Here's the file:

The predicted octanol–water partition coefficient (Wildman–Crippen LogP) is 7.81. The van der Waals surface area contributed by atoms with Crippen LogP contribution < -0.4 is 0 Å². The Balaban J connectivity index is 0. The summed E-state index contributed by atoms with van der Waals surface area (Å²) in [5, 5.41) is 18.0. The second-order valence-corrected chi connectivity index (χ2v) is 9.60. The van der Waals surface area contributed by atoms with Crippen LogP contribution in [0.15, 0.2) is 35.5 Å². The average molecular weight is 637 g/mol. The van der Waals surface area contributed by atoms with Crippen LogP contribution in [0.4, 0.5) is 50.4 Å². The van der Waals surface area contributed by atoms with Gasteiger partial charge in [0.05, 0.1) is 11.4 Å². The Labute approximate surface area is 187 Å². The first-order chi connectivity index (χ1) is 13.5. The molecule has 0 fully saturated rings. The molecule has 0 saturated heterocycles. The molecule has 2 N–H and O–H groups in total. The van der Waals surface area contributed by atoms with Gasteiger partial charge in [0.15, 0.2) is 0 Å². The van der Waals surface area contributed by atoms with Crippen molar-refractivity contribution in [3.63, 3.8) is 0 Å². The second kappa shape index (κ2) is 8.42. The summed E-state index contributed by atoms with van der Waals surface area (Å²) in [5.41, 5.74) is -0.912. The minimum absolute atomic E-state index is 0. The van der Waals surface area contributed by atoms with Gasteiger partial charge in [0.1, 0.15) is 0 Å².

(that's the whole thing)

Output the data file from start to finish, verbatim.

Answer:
The predicted octanol–water partition coefficient (Wildman–Crippen LogP) is 7.81. The van der Waals surface area contributed by atoms with Crippen LogP contribution < -0.4 is 0 Å². The Balaban J connectivity index is 0. The summed E-state index contributed by atoms with van der Waals surface area (Å²) in [5, 5.41) is 18.0. The second-order valence-corrected chi connectivity index (χ2v) is 9.60. The van der Waals surface area contributed by atoms with Crippen LogP contribution in [0.15, 0.2) is 35.5 Å². The average molecular weight is 637 g/mol. The van der Waals surface area contributed by atoms with Crippen LogP contribution in [0.4, 0.5) is 50.4 Å². The van der Waals surface area contributed by atoms with Gasteiger partial charge in [0.05, 0.1) is 11.4 Å². The Labute approximate surface area is 187 Å². The first-order chi connectivity index (χ1) is 13.5. The molecule has 0 fully saturated rings. The molecule has 0 saturated heterocycles. The molecule has 2 N–H and O–H groups in total. The van der Waals surface area contributed by atoms with Gasteiger partial charge in [0.15, 0.2) is 0 Å². The van der Waals surface area contributed by atoms with Crippen molar-refractivity contribution in [3.63, 3.8) is 0 Å². The second kappa shape index (κ2) is 8.42. The summed E-state index contributed by atoms with van der Waals surface area (Å²) in [5.41, 5.74) is -0.912. The minimum absolute atomic E-state index is 0. The van der Waals surface area contributed by atoms with Gasteiger partial charge in [0.1, 0.15) is 0 Å².